Ira Sullivan

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Ira Sullivan
Rich Matteson, Red Rodney, and Ira Sullivan, Village Jazz Lounge, Walt Disney World
Rich Matteson, Red Rodney, and Ira Sullivan, Village Jazz Lounge, Walt Disney World
Background information
Born(1931-05-01)May 1, 1931
Washington, D.C., U.S.
DiedSeptember 21, 2020(2020-09-21) (aged 89)
Miami, Florida, U.S.
Occupation(s)Musician, composer
Instrument(s)Trumpet, flugelhorn, flute, saxophone

Ira Sullivan (May 1, 1931 – September 21, 2020)[1] was an American jazz trumpeter, flugelhornist, flautist, saxophonist, and composer born in Washington, D.C., United States. An active musician since the 1950s, he often worked with Red Rodney and Lin Halliday.[2]


Sullivan was born on May 1, 1931, in Washington, D.C., United States.[3] His father taught him to play the trumpet beginning at age 312, and his mother taught him saxophone. He played in 1950s Chicago with such musicians as Charlie Parker, Lester Young, Wardell Gray and Roy Eldridge, gaining a reputation as a fearsome bebop soloist. After playing briefly with Art Blakey in 1956, and mastering alto and baritone saxophone, Sullivan moved south to Florida and out of the spotlight in the early 1960s.[3]

His reluctance to travel limited his opportunities to play with musicians of the first rank, but Sullivan continued to play in the Miami area, often in schools and churches. Contact with local younger players, such as Jaco Pastorius and Pat Metheny led to teaching and to a broadening of his own musical roots to include the stylings of John Coltrane's jazz rock.[3]

With the addition of flute and soprano saxophone to his performing range, Sullivan moved to New York, and in 1980 formed a quintet with bop trumpeter Red Rodney. Sullivan and Rodney worked on new material and fostered young talent.[3] Sullivan and his longtime friend and collaborator Stu Katz, jazz pianist and vibraphonist, co-led a multi-night performance with Katz at Joe Segal's The Jazz Showcase in Chicago. A live recording of some of those performances, A Family Affair: Live At Joe Segal's Jazz Showcase, was released in 2011. Sullivan taught at the Young Musicians Camp each summer at the University of Miami.[citation needed]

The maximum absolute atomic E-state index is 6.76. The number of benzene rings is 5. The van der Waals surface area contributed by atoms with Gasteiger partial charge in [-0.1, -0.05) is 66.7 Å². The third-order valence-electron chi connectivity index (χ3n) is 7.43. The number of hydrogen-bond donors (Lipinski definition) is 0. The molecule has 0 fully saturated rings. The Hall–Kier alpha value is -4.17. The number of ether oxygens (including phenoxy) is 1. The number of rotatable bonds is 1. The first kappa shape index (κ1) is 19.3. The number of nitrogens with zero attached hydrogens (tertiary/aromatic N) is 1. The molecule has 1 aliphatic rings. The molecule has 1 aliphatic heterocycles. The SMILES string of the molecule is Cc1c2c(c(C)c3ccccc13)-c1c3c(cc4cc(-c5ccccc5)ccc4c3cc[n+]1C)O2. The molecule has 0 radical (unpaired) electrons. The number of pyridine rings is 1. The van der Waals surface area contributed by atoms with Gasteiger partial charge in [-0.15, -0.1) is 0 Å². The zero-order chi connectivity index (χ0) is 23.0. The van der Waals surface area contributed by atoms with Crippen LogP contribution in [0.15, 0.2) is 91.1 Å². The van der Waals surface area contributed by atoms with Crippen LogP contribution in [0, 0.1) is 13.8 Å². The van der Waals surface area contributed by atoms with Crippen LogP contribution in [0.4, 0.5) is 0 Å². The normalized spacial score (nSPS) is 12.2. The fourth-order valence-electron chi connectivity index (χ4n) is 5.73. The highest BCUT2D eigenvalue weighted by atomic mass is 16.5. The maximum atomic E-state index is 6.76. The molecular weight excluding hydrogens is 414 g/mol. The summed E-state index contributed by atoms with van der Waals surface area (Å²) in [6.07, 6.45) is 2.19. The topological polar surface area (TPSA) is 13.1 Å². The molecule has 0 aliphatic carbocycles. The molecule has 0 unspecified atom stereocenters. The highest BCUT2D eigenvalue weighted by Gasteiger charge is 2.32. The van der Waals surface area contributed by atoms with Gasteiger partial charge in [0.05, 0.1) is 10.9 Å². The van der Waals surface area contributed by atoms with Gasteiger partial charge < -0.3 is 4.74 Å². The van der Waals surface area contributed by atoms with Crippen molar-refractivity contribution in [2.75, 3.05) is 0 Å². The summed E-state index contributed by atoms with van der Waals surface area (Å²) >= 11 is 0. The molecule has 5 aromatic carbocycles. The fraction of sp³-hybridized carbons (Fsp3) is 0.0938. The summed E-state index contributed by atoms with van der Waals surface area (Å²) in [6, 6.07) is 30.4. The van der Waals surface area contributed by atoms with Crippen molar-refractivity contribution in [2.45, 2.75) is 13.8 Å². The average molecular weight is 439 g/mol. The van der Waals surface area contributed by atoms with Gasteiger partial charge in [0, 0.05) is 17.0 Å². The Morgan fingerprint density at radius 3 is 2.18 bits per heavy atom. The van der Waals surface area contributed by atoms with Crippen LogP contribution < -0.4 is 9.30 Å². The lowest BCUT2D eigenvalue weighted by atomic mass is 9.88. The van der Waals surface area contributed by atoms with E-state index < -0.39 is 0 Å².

Ira Sullivan died on September 21, 2020, of metastatic pancreatic cancer in his Miami home at age 89.[1]

Ira Sullivan's musical signature was "Amazing Grace", the tune with which he closed every performance for decades. In the week following Sullivan's death, the jazz community produced a Love Letter to Ira Sullivan, a compilation of more than forty performances of "Amazing Grace".[4]

Sullivan in Miami, Florida, in 2011


As leader/co-leader[edit]

As sideman[edit]

With Art Blakey

With Frank Catalano

  • Cut It Out (Delmark, 1997)

With Red Garland

With Lin Halliday

With Eddie Harris

With Philly Joe Jones

With Roland Kirk

With Roberto Magris

  • Sun Stone - Roberto Magris Sextet feat. Ira Sullivan (JMood, 2019)

With J. R. Monterose

With Rita Reys

With Red Rodney

With Billy Taylor

  • The Billy Taylor Trio Introduces Ira Sullivan (ABC-Paramount, 1956)

With Brad Goode


  1. ^ a b Reich, Howard (September 23, 2020). "Chicago jazz great Ira Sullivan dies at 89". Chicago Tribune. Retrieved October 3, 2020.
  2. ^ "Ira Sullivan | Biography, Albums, Streaming Links". AllMusic. Retrieved January 27, 2020.
  3. ^ a b c d Colin Larkin, ed. (1992). The Guinness Encyclopedia of Popular Music (First ed.). Guinness Publishing. p. 2414. ISBN 0-85112-939-0.
  4. ^ [1][dead link]

External links[edit]